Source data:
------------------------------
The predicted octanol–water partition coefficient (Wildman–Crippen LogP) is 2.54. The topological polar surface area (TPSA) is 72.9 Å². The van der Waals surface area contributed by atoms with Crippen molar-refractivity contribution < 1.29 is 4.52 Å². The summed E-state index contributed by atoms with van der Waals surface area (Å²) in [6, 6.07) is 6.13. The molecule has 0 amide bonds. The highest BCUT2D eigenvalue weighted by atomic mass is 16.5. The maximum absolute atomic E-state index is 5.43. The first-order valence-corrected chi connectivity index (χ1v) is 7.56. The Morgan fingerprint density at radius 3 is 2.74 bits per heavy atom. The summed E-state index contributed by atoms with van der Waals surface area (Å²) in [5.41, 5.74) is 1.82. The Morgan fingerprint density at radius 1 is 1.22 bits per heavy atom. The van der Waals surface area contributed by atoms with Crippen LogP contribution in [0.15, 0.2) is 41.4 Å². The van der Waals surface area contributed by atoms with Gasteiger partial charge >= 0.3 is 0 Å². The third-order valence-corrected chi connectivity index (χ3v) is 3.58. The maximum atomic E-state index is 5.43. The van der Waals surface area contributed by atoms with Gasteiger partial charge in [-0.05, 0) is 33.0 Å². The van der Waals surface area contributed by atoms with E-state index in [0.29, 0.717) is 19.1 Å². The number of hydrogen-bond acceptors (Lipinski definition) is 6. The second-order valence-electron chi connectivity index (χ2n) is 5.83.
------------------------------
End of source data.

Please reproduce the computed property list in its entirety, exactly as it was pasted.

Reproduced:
The predicted octanol–water partition coefficient (Wildman–Crippen LogP) is 2.54. The topological polar surface area (TPSA) is 72.9 Å². The van der Waals surface area contributed by atoms with Crippen molar-refractivity contribution < 1.29 is 4.52 Å². The summed E-state index contributed by atoms with van der Waals surface area (Å²) in [6, 6.07) is 6.13. The molecule has 0 amide bonds. The highest BCUT2D eigenvalue weighted by atomic mass is 16.5. The maximum absolute atomic E-state index is 5.43. The first-order valence-corrected chi connectivity index (χ1v) is 7.56. The Morgan fingerprint density at radius 3 is 2.74 bits per heavy atom. The summed E-state index contributed by atoms with van der Waals surface area (Å²) in [5.41, 5.74) is 1.82. The Morgan fingerprint density at radius 1 is 1.22 bits per heavy atom. The van der Waals surface area contributed by atoms with Crippen LogP contribution in [0.15, 0.2) is 41.4 Å². The van der Waals surface area contributed by atoms with Gasteiger partial charge >= 0.3 is 0 Å². The third-order valence-corrected chi connectivity index (χ3v) is 3.58. The maximum atomic E-state index is 5.43. The van der Waals surface area contributed by atoms with Gasteiger partial charge in [-0.05, 0) is 33.0 Å². The van der Waals surface area contributed by atoms with E-state index in [0.29, 0.717) is 19.1 Å². The number of hydrogen-bond acceptors (Lipinski definition) is 6. The second-order valence-electron chi connectivity index (χ2n) is 5.83.